{mosimage}When I am showing first-time visitors around Los Angeles, I like to take them for a pastrami sandwich at Langer’s, the old-line Jewish delicatessen across the street from MacArthur Park. By the time they get to the place, either from the parking lot down the block on Seventh Street or from the subway stop across the street on Alvarado, they will have smelled the food from half a dozen Central American countries, seen a decent selection of Mexican street murals, and been offered the opportunity to buy fresh mangoes, bogus green cards and cut-rate cumbia compilations by the freelance entrepreneurs who frequent the neighborhood. Within the restaurant itself, they will probably wait for a table with customers speaking Spanish, Korean and Chiapan dialect. They are under the impression that they will be fed an egg cream and lectured about the multicultural possibilities of L.A.: Look! We all get along!

But glance at their faces a moment after they bite into a Langer’s pastrami sandwich for the first time: thick slices of hand-sliced meat, glistening with peppery fat, as dense and as smoky as Texas barbecue; thick-cut seeded corn rye, hot, crisp-crusted and soft inside, with a slightly sour tang that helps tame the richness of the meat; a dab of yellow mustard, as important to the whole as a sushi master’s wasabi. The fact is inescapable: Langer’s serves the best pastrami sandwich in America, in a location perhaps better suited to a tamale merchant or a specialist in Honduran baleadas.

When the sandwich was especially good, you would often look up to discover the presence of Al Langer himself behind the counter, where he had either cut or more likely supervised the cutting of the meat. A great pastrami sandwich depends on the knife skills of the counterman no less than a $75 order of o-toro sashimi, the ability to trace the contours of the meat, tease out obnoxious pockets of fat and sinew, prodding the steaming slices as he works, occasionally pushing aside a piece that is less than tender, and arranging the final product with the subtlety of a sculptor. If you have a great counterman, you can, as Langer’s does, steam the pastrami until it is soft, tender and juicy, without worrying whether it is going to fall apart in the slicing machine. When you have a great counterman, something as ordinary as a pastrami sandwich can be transformed into something approaching art. Until he passed away last week at the age of 94, just a few days after his restaurant celebrated its 60th birthday, Al Langer may have been the greatest counterman of all.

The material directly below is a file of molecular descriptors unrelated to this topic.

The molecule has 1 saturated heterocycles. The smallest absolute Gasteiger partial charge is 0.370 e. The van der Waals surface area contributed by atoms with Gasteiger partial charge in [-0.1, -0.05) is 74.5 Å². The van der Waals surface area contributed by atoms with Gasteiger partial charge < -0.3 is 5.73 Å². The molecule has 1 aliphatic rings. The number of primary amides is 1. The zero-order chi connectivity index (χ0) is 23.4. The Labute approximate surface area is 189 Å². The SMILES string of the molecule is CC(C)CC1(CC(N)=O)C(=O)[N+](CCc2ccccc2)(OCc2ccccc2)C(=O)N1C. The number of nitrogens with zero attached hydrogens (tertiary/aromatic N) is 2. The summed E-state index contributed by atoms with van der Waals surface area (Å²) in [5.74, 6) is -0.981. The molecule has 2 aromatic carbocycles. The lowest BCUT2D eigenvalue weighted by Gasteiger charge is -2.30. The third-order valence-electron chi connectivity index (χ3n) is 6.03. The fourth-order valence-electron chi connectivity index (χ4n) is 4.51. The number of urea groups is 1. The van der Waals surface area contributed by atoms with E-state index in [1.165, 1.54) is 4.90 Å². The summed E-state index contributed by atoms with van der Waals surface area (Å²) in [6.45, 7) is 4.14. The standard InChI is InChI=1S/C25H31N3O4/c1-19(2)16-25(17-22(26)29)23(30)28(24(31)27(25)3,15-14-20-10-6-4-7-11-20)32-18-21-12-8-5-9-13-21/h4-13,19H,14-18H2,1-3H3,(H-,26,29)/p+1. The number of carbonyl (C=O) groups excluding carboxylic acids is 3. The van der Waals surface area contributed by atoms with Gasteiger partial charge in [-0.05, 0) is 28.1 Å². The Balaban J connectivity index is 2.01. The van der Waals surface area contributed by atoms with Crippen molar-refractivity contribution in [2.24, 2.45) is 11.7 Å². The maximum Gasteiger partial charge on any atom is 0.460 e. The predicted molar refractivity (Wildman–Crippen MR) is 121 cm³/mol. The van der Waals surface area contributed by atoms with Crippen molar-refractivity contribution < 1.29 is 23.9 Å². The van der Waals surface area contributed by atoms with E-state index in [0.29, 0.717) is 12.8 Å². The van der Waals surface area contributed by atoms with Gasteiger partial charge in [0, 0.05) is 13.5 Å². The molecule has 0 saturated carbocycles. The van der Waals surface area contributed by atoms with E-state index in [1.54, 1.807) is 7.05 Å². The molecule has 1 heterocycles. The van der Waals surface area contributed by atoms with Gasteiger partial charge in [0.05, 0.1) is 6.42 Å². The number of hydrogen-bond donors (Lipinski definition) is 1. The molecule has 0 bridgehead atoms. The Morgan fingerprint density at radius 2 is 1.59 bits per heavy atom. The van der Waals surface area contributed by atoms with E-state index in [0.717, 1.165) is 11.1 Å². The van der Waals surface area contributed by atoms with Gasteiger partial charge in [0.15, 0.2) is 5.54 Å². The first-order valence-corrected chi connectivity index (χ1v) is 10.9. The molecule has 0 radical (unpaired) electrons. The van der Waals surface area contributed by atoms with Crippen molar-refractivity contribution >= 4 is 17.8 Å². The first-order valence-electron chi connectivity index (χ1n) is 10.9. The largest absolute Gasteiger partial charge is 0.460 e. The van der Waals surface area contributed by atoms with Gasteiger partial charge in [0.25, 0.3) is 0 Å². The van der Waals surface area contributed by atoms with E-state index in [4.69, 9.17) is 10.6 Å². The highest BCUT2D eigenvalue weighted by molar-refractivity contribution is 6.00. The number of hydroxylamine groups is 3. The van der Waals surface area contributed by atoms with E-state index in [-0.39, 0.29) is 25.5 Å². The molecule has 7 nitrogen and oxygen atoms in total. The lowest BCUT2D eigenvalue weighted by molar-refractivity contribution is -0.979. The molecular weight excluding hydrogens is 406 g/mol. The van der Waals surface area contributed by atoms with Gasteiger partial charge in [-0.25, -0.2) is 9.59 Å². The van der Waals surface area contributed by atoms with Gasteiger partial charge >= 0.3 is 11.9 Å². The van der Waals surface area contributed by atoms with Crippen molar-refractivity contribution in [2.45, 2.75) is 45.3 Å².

“The way I created the business, I made it a point to sell the most hot pastrami,” Langer confessed a few years ago. “Why? It cost me a little cheaper than corned beef.”

Langer started working in delicatessens when he was 12, to earn money toward the cost of his bar mitzvah, and he was still working as a deli man when he came to California in 1937. After a few years in the service, he opened a small delicatessen on Eighth Street, then moved to the current location a year or so later.

“There was a little deli where I am now,” he said. “Four booths. I liked the location, by MacArthur Park, which to me was a landmark, and people were gonna come there. And I figured, I’m 15 minutes from downtown. Besides that, there were about 14 different union establishments around my area. So between the downtown business and the unions, I figured it would work out all right. And it did.”

Langer’s son Norm has run the delicatessen day to day for many years now, more than enough time to learn the secrets of the family business.

And what was the secret of Langer’s success?

“You gotta serve people the proper bread. It’s very, very important. I serve them hot, crispy bread at all times. I don’t believe people go to the trouble to do what I do with the bread. When I come into the store in the morning, I do two things: I feel the bread, and I check the restrooms. Hot, and clean.”

I suspect lovers of pastrami will be finding things both hot and clean at Langer’s for many years to come.

Langer’s, 704 S. Alvarado St., L.A., (213) 483-8050. Mon.–Sat. 8 a.m.–4 p.m. Beer and wine. Curbside service (call ahead). Validated lot parking. MC, V. Entrées $8.95–$12.95.

LA Weekly